Local Monitoring Reports Air Quality

When Pleasanton residents look out their windows and see a beautiful sunrise or sunset, what they don't know is that the air outside is constantly being monitored by some of the most advanced air testing equipment available. Testing the air in the Pleasanton/Tri-Valley area is one of the ongoing responsibilities of Hacienda Business Park Owners Association as one of the 110 conditions of approval for the park.

The program is divided into two primary areas of testing: meteorology and air quality. The air quality division is then further refined for testing carbon monoxide, particulate matter and trace elements.

“Both areas are essential for a comprehensive program,” states Dr. Michael Hogan, president of Earth Metrics, Inc., the firm that actually does the monitoring. “The meteorology gives us information on how pollutants are transferred, and the air quality testing tells us what is in our air.”

Measuring the Wind

Wind speed, wind direction and air temperature are all factors in determining air quality, and monitoring their changes is an important part of the meteorological portion of the Pleasanton program.

The meteorology station is located on top of Chabot Center in Hacienda Business Park. It is totally automated, has its own power supply and is one of the most advanced stations of its kind. Computerized data from the stations is accumulated and summarized monthly in an in-depth printed report.

“What the station basically does is record changes in the speed and direction of the wind and the changes in air temperature,” explains Hogan. “This particular station is low wind sensitive which means it can measure wind speeds of less than one mile per hour.”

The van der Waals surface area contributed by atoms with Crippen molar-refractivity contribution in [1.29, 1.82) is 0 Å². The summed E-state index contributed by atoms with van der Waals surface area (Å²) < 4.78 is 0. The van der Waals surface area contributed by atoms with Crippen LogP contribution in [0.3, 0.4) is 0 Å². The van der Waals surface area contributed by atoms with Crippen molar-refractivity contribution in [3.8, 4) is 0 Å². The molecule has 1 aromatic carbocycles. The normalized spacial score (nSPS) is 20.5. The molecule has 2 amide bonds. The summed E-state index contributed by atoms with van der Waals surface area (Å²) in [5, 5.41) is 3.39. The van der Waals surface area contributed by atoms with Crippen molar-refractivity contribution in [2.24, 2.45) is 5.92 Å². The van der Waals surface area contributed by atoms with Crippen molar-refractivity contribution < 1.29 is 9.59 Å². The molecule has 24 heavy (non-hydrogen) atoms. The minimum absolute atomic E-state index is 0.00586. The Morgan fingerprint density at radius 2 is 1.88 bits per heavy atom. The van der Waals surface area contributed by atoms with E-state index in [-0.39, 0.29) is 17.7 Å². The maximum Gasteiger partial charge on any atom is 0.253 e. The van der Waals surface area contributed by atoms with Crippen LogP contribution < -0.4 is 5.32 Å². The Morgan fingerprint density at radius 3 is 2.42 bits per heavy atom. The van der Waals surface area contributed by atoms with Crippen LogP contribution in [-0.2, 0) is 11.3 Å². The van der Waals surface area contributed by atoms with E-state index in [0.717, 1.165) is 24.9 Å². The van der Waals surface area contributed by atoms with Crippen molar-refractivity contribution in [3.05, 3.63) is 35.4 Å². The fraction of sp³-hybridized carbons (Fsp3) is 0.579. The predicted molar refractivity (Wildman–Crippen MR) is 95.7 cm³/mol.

Testing the Air

The air quality function of the testing program monitors changes in three basic areas - carbon monoxide, particulate matter, and trace elements. These stations are set up throughout Pleasanton and the Tri-Valley to collect air samples for testing. Actual testing can be done at the Earth Metrics lab in Burlingame or in a mobile lab on the site.

Carbon monoxide samples are collected at 15 sites in Pleasanton and the Tri-Valley area. The stations are set up near intersections, heavily trafficked areas, or “sensitive receptor sites.”

“Carbon monoxide is a localized problem, with higher levels generally found near “emitters” such as cars, the primary source,” explains John Pedersen, Project Manager for Earth Metrics. “We test in those areas as well as in what we call sensitive receptor sites - places such as schools, parks and hospitals where people may congregate. The primary criteria is that we test where we expect to find carbon monoxide.”

Air samples from these sites are collected monthly then run through a gas analyzer for testing.

Testing for particulate matter is another part of the air quality program. Particulate tests must conform to rigid state and federal standards.

Because particulate matter cannot be identified as having a primary source, samples need only be collected at one station.

The particulate station is located next to the meteorology station in Hacienda Business Park. Samples are collected regularly after a strictly timed 24 hour test. During the test, air is collected through a filter at the station and then tested at a lab.

Particulate matter can range from visible dust to sub-micron particles which cannot be seen but affect visibility by scattering light rays.

Determining trace elements in the air requires further testing of particulate matter. To do this, a portion of the filter sample is weighed then bombarded with electrons to determine what metals are present.

“Trace metals such as lead are of the most concern for health,” states Pedersen. “This test helps us to determine what metals are in the air and in what amounts.”

This vigilant monitoring program goes above and beyond the basic state and federal requirements, according to Michael Hogan.

“This program is very complete,” he said. “Hacienda requested a comprehensive program and this particular one is one of the most advanced around.”

To see a reproduction of the original article and edition of Pleasanton Pathways, visit: January 1, 1984 Pathways.

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